Happiness, according to the dictionary definition, is “a state of well-being and contentment” or “a pleasurable or satisfying experience” (Merriam-Webster, 2013). Yet, from a psychological point of view, a state of happiness arises from the complex interaction among your biology, biography (history and culture), and physiological sensations. The experience of positive emotions, such as elation, gladness, relief, bliss, or amusement is “scripted” early in life by the circumstances around which such emotions have been felt. If your family, culture, or environment discouraged the expression of intensely felt positive emotion, for example, you may fear judgment or some other impediment when you are excited. Regardless of how the circumstances of your past might impact your interpretation of an emotion in the present, its actual source, an affect, is biological and remains constant. Affective responses to specific stimuli originate in your brain. These affects direct your attention and motivate your behavior by creating various emotional responses. The emotion that follows involves the images and thoughts you attribute to what you feel in your body.

So, then, how do you become happy or get happier? Among nine basic affects, only two are involved in creating the emotions and sensations that lead to an experience of happiness. The affect theorist, Silvan Tomkins (1962/1991), described these affects on a mild-to-intense-spectrum as enjoyment-joy and interest-excitement.

You may recognize a smile or laughter as the expression of enjoyment-joy. The smile of joy may be relief, as well as the sudden reduction of pleasure that is found in orgasm or following a good meal (Tomkins, 1962/1991). Yet the enjoyment produced by the conscious experience of a smile may also be the result of retrieved unconscious memories of your own past smiles, according to Tomkins. Similarly, he notes that simply remembering, anticipating, or imagining may evoke the smile of joy, and that this capacity in humans serve a social significance as it ties us to others. Thus, we might infer that happiness, based on the experience of enjoyment-joy, is more than just good feeling; it is a foundation upon which human connection is based.

The affect of interest-excitement can also motivate auras of happiness, as well as connect humans, since it is often activated or accompanied by pleasurable looking or listening, and by sexuality (Tomkins, 1962/1991). Excitement is a crucial affect since it attracts and holds a person to a particular way of life; much of what we become depends on what excites us (Tomkins 1962/1991). Without the activation of excitement, whether it is from thinking, doing, imagining, or interacting, we can feel tired and lifeless.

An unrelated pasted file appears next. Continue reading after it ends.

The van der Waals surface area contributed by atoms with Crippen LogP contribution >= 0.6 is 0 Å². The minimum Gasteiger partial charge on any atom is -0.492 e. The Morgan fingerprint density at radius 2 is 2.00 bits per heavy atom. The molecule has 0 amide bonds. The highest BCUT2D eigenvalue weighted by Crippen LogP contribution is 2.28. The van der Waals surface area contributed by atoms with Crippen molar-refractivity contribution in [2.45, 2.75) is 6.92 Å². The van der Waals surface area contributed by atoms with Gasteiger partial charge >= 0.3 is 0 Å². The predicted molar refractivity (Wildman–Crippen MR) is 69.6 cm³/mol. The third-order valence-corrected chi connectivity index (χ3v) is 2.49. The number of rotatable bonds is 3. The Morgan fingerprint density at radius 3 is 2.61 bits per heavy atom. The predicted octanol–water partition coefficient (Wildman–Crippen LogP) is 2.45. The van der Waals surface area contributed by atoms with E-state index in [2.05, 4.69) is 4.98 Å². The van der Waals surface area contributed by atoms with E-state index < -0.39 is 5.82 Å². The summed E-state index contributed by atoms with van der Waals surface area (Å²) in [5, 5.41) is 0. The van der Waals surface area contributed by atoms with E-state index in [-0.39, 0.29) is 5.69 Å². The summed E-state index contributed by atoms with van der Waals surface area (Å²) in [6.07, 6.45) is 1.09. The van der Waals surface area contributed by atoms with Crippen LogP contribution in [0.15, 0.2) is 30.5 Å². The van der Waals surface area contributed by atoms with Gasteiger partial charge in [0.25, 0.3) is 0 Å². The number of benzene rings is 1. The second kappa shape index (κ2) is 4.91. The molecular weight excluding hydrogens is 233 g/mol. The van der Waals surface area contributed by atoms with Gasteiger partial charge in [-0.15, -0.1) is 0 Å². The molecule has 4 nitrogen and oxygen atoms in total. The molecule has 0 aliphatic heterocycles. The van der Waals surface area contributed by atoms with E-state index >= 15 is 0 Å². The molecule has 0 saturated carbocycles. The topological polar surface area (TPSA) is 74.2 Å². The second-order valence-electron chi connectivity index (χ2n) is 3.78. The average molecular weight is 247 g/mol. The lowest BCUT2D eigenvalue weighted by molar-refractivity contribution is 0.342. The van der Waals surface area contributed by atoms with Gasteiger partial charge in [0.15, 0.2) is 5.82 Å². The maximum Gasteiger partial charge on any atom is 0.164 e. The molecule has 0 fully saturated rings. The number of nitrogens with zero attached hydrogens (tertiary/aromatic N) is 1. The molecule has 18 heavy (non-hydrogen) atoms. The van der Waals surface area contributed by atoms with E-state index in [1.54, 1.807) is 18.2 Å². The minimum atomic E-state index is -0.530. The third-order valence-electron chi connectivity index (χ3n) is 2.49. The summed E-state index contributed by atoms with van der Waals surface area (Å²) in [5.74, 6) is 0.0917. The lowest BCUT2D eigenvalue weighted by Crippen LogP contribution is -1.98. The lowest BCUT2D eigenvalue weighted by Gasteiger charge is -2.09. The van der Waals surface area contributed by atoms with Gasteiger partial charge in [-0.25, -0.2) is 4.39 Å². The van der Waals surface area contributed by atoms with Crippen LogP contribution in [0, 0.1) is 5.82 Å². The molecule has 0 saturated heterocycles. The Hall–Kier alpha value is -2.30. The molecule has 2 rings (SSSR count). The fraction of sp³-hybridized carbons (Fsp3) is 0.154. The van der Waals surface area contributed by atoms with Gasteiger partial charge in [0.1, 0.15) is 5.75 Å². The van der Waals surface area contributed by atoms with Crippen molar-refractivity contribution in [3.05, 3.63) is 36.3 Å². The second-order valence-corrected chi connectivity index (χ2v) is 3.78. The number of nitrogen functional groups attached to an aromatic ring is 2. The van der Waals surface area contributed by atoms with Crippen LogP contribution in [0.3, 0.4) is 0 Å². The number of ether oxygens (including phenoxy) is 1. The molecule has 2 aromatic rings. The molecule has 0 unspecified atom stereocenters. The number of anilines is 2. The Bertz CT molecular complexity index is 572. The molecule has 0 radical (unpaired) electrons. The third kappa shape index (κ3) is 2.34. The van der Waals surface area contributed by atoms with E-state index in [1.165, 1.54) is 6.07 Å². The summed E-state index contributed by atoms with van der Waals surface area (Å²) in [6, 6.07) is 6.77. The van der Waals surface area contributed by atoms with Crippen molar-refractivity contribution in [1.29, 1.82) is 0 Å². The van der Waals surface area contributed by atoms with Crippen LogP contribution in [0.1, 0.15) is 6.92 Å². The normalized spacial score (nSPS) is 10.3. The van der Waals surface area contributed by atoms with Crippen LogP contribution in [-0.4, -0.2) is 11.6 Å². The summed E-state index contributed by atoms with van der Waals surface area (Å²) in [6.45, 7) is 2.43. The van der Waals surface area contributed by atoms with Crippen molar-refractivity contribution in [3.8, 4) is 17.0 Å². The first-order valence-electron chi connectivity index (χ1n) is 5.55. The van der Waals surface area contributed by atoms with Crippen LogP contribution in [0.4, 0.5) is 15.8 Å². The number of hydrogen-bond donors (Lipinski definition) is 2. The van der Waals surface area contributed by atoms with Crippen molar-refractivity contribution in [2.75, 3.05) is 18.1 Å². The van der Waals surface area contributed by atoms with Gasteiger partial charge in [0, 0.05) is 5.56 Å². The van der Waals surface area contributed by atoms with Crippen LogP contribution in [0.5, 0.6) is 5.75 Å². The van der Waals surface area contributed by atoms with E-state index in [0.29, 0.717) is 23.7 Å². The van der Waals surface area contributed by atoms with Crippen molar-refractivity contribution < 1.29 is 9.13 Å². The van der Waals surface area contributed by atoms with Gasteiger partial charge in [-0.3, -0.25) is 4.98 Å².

Excitement, combined with other affects, such as fear or shame, produces a potent combination. A frightening amusement park ride is concurrently exciting. And many people link shame or humiliation to excitement in their sexual encounters. In any case, the resulting positively elevated feelings can be interpreted as happiness.

Some theorists have speculated that interest motivates novelty-seeking and exploration, in contrast to enjoyment which motivates attachment to familiar events, such as having a favorite restaurant or vacation destination (Tomkins, 1962). Although trying something new may end up in disappointment, novelty-seeking builds knowledge and skills (White, 1959), and it certainly can provide you with the experience of happiness.

Interest is an emotion associated with curiosity, exploration, and information seeking (Frederickson, 1998; Izard & Ackerman, 2000; Tomkins, 1962/1991). Interest can make you happy. In a recent interview wtih Charlie Rose, Margaret Atwood noted that, “happiness is a byproduct of being interested in what you do” (Season 22, October 2013). The emotion of interest—both being interested and interesting—also can profoundly affect one’s physiological and psychological well-being. According to a study by A.S.Heller (2013) and colleagues at the University of Wisconsin Waisman Laboratory for Brain Imaging and Behavior, a sense of purpose, meaning, and engagement with life, which they refer to as eudaimonic well-being, predicts physical health (including lower levels of the stress hormone cortisol), and is protective against psychopathology.

Given that positive affects can provide the resources for happiness, the trick you must use to create it is to welcome those affects when they are activated. But you must remember that the feelings associated with the activation of any affect are short-lived since affects are triggered in response to something specific. We do not experience enjoyment, joy, interest, or excitement all of the time, any more than we continuously experience any of the negative affects. Both positive and negative affects are part of humanness, and the positive emotions we experience that create happiness are differently important than the negative ones from which we can learn. But certainly, they do feel better.

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Fredrickson, B. L. (1998). What good are positive emotions? Review of General Psychology, 2, 300-319.

Heller, A.S.; vanReekum, C.M.; Schaefer, S.M.; Lapate, R.C.; Radler, B.T.; Ryff, C.D.; & Davidson, R.J. (2013). Sustained striatal activity predicts eudaimonic well-being and cortisol output. Psychological Science, 23.

Izard, C. E., & Ackerman, B. P. (2000). Motivational, organizational, and regulatory functions of discrete emotions. In M.Lewis & J. M.Haviland-Jones (Eds.), Handbook of emotions (2nd ed., (pp. 253-264). New York: Guilford Press.

Tomkins, Silvan S. (1962/1991), Affect Imagery Consciousness: The Positive Affects (Vol. 1), New York: Springer

Originally published at www.psychologytoday.com